The men who owned and managed D.C. apartments where two young people were killed in a fire nearly three years ago are legally responsible for their deaths.
A jury ruled in favor of the families of Nina Brekelmans and Michael McLoughlin on Wednesday afternoon, ordering the landlord and building owner to pay the families a combined $15.2 million.
Brekelmans, 25, and McLoughlin, 24, died on June 3, 2015, after flames erupted in the historic rowhouse where they rented apartments at 1610 Riggs Place, near Dupont Circle.
The city previously determined the third-floor apartments in the building owned and run by Len Salas and his father, Max Salas, were illegal, as News4 reported. Because the units were illegal, they never were inspected.
According to the civil wrongful death lawsuit filed by the victims' families, there were no smoke alarms and the windows were painted shut. Brekelmans and McLoughlin died of smoke inhalation and burns because they were trapped.
The lawyer for Brekelmans' family, Pat Regan, said the verdict sends property owners and managers an important message.
"This sends a very clear message to landlords that they need to follow the safety rules," he said.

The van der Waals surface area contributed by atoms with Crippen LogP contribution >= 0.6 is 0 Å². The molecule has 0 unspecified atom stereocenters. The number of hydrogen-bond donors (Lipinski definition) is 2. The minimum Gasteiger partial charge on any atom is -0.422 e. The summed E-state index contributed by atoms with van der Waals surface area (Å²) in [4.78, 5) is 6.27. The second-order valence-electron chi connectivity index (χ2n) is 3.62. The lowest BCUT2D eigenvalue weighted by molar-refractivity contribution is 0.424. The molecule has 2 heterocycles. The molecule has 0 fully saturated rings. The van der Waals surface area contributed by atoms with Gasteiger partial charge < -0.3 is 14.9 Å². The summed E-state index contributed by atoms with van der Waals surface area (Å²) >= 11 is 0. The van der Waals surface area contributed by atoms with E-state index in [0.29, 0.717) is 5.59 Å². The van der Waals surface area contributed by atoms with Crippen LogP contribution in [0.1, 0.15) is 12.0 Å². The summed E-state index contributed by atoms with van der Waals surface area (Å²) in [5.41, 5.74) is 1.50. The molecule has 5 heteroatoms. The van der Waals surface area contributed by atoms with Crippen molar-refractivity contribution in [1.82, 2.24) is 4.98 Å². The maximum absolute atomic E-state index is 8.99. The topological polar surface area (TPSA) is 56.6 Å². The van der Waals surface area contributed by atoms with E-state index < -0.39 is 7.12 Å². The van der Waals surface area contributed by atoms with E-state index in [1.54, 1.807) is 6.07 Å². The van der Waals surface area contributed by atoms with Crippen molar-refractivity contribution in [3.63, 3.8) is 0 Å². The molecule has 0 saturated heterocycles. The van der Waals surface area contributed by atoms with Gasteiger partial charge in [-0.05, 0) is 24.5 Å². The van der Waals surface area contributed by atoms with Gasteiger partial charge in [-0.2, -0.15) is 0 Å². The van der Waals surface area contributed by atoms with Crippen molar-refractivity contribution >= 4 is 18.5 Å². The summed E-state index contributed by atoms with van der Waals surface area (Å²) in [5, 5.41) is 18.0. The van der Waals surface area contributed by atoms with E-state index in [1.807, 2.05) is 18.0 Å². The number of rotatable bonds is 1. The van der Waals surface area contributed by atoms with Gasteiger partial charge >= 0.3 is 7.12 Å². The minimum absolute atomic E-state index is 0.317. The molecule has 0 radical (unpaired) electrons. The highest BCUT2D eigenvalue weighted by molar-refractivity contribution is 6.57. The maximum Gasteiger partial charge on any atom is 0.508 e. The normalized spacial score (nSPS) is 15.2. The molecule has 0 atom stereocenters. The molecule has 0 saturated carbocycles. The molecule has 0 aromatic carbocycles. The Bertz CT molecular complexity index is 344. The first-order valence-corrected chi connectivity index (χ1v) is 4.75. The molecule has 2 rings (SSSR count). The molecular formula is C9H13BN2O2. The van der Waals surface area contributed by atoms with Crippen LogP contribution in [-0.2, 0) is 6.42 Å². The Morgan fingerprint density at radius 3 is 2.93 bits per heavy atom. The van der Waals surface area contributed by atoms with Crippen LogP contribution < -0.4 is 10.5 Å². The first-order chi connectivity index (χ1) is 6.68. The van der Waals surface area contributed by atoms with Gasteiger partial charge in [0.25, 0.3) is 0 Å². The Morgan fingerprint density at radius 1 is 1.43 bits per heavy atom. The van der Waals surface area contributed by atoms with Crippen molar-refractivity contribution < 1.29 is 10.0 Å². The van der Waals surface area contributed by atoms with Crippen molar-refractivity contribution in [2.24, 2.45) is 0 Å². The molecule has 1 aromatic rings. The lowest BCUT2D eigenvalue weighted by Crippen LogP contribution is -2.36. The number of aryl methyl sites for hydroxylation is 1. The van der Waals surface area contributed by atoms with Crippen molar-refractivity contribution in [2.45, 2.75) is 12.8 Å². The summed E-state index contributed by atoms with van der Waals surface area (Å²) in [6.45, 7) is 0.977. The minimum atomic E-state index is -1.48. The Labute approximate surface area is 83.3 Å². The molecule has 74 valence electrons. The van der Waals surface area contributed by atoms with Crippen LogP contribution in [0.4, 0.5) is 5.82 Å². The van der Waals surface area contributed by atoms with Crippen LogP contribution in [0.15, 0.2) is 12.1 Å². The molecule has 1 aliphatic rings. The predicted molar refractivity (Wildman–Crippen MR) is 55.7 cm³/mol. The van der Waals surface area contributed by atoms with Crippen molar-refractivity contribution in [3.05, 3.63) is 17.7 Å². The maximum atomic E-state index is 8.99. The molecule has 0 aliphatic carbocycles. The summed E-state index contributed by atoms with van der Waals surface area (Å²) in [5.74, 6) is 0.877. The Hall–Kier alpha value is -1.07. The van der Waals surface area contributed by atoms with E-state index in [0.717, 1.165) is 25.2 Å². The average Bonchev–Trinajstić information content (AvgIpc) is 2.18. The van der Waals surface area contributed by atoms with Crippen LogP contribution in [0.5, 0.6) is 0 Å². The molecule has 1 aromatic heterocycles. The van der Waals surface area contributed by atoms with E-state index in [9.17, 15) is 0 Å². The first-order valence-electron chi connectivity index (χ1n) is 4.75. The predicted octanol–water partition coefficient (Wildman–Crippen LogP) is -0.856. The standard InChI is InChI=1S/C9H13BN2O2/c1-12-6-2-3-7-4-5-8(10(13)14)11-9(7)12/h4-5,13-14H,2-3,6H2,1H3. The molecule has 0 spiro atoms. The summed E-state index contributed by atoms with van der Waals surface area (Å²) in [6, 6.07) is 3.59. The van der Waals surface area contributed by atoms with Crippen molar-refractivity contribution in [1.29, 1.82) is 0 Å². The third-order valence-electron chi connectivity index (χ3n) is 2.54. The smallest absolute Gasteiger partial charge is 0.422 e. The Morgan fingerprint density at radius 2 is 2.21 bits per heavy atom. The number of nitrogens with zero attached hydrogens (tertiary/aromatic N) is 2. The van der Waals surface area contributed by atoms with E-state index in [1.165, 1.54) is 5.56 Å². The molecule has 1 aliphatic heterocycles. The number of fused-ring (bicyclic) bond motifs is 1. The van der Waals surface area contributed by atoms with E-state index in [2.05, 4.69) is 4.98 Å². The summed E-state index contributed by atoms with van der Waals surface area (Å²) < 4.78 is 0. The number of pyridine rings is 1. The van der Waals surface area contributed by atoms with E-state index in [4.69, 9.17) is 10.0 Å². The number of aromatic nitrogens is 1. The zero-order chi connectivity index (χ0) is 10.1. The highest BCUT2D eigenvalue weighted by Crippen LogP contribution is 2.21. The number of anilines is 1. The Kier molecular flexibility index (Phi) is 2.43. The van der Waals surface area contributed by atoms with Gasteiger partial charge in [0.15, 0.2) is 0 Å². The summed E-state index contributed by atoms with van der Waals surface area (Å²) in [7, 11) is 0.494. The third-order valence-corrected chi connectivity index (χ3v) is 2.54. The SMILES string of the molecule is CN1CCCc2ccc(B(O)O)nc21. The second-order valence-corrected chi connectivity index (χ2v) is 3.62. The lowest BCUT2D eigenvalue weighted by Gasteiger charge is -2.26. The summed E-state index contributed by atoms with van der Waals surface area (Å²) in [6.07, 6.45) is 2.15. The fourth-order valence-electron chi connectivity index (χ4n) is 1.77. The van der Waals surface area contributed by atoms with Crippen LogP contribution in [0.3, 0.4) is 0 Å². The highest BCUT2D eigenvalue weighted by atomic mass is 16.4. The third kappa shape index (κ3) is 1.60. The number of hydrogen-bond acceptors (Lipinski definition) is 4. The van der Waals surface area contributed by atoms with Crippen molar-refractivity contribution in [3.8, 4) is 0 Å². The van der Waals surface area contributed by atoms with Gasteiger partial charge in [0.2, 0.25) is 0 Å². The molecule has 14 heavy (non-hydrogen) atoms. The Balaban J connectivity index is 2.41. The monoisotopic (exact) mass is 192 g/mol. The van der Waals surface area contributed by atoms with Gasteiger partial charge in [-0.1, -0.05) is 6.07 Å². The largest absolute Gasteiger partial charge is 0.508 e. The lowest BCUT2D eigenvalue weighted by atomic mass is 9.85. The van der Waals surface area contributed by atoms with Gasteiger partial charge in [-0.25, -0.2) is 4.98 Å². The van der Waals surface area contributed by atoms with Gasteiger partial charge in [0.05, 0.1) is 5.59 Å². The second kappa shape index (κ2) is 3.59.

Lawyers for the Salases did not immediately respond to inquiries.
Negligence on the part of a landlord is difficult to prove. A jury must decide based on a preponderance of the evidence that the landlord owed a duty to those who were harmed, that they breached that duty and that their breach of that duty was the cause of the harm. Then, the plaintiff must prove who or what was harmed.
Brekelmans was a Dartmouth College graduate and had just earned a master's degree from Georgetown University when she was killed. McLoughlin graduated from University of Maryland and was launching his career with an insurance company.
Investigators determined the fire started accidentally. In the wreckage of the Salas’ living room on the first floor, where the blaze was determined to have started, officials found an electrical plug with a damaged prong, an ungrounded two-prong extension cord and an oil-filled space heater, the investigation report says.
A month after the fire, the city's Department of Consumer and Regulatory Affairs (DCRA) fined the Salases $6,000 because they failed to obtain a license to rent rooms or apartments, which would have included proof of an inspection.
Dangerous illegal apartments often go unnoticed until a tragedy occurs, News4 reported after the fire.
In D.C., the detection of illegal apartments depends on renters knowing their rights and neighbors reporting anything suspicious, DCRA Director Melinda Bolling said.
“We wouldn’t know,” she said. “We look to our [Advisory Neighborhood Commissions], citizens and the tenants themselves to be proactive to let us know about properties. We get information from those parties and we do compliance checks.”
Brekelmans and McLoughlin each paid about $1,500 a month for furnished rooms with separate kitchenettes, a man who lived in a basement apartment of the house said.
The townhouse where the fire occurred is being renovated now. Public records say Len Salas is still the owner.